UNICEF, with Rafael Obregon (Chief, Communication for Development, UNICEF New York) leading and The Communication Initiative, through Warren Feek (Executive Director) are holding a series of consultations, to gather views, opinions and ideas on what kind of global mechanism could be helpful for supporting advancements in the scale, sustainability, relevance and influence of programmes, strategies and organisations that develop and implement initiatives rooted in communication and media development, social and behaviour change.
The global development tapestry has seen the growth of a series of such mechanisms seeking to advance particular fields of work. For example, WASH for All; the Global Partnership for Education and, the Global Partnership on Violence Against Children, amongst others.
As we have reviewed these mechanisms it is clear that there are a range of differing goals and roles including:
As someone connected with an academic institution, below is shared for both your information and your review. If you have any questions or comments to share please do click "Please review ..." below or just reply by email. We would very much welcome your critique of these courses. Please so share your comments, questions, observations and ideas.
Hi - just a quick note in case you know someone who may be interested in this United Nations Foundation job opening:
Thanks for forwarding to anyone who may have the relevant skills and be interested
Those of us involved in health communication are asked ad nauseum - where is the proof of impact? Of course there is loads of proof but still we get asked, mainly by policy makers and funders who come from a physical science background and orientation. So, lets add another strand to our impact data argument. One based on a simple premise.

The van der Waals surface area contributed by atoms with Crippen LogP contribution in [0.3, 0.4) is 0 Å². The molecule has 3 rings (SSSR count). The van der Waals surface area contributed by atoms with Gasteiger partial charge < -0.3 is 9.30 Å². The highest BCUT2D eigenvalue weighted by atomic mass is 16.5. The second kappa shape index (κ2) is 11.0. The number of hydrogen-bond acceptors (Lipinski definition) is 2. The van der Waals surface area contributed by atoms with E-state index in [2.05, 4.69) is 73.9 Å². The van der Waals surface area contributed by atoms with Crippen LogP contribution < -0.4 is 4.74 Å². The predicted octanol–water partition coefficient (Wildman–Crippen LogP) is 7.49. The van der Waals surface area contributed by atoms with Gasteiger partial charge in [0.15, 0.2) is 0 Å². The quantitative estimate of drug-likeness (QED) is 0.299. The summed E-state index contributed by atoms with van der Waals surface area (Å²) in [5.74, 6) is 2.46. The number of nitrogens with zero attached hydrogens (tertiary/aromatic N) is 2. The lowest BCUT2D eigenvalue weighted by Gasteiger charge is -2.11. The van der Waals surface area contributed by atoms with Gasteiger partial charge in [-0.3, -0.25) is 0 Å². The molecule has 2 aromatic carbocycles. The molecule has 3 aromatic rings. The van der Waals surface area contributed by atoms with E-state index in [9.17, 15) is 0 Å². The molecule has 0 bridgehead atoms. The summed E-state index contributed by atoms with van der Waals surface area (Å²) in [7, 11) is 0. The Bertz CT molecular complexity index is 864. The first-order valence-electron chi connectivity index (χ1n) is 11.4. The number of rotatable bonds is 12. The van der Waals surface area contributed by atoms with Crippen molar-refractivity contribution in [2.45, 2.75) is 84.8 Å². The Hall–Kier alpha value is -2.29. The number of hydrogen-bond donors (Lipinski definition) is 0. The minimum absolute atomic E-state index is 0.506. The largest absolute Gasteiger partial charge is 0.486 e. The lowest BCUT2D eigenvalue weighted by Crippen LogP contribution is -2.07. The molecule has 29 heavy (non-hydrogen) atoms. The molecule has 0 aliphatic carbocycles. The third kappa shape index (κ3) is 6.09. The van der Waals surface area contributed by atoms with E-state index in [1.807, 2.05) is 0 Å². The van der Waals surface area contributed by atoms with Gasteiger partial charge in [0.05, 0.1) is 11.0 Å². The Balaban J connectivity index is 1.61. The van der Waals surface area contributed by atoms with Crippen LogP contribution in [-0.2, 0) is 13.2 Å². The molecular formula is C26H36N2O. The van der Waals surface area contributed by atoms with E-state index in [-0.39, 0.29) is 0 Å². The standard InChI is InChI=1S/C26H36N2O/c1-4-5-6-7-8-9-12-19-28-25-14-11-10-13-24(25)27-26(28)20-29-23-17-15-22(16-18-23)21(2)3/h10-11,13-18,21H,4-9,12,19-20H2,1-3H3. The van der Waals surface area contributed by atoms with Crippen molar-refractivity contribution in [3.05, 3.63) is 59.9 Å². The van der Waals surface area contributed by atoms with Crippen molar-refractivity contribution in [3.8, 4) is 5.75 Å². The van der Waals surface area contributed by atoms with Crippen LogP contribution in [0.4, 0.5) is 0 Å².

Long life is an indicator of good health. If we can identify why people live longer then we will identify some key policy and strategy elements for overall health policy and resource allocation. Fair enough?
Welcome to Blue Zones (see the last section here as one example of reporting on this - the ethical stuff is fascinating also but we will come back to that!).
Grassroot is a free mobile phone tool that helps groups of people in South Africa interact and exchange information, ranging from small social groups to massive community organisations. Grassroot allows communities to engage with their members, call meetings, take votes, and create actions lists, whether a small burial society or thousands of people mobilising for a rally. Grassroot works across all phones — from the cheapest entry-level phone to sophisticated smart phones. It is available in South African languages isiZulu, SeSotho, SePedi and SeTsonga. Grassroot is entirely free – it doesn’t require data, it doesn’t require airtime and it doesn’t require a smart phone ...
Best wishes. Working with our Partner, Temple University, we have been summarising a range of academic institutions' programmes on communication and media (for) development, social and behavioural change. As someone connected with an academic institutions these are shared for both your information and your review. If you have any questions or comments please do click "Please review ..." below or just reply by email.
There is an increasing interest in and use of m-Health strategies and programmes. The World Health Organization (WHO) and other organisations are looking to expand the evidence base for these interventions through standardised reporting of mobile health (mHealth) programmes. Some of the 16 items focused on reporting on mHealth interventions include: Infrastructure; Technology platform; Intervention content; Cost assessment; Limitations for delivery at scale; Compliance with national guidelines or regulatory statutes; and, Replicability.
The recent debate over the decision by Facebook to remove a famous, iconic, war photograph from its platform, for reasons of "community standards" related to children - see The Guardian article here for example - has brought to the surface the tricky issues of social media as news sources and the role of editors relative to social media processes.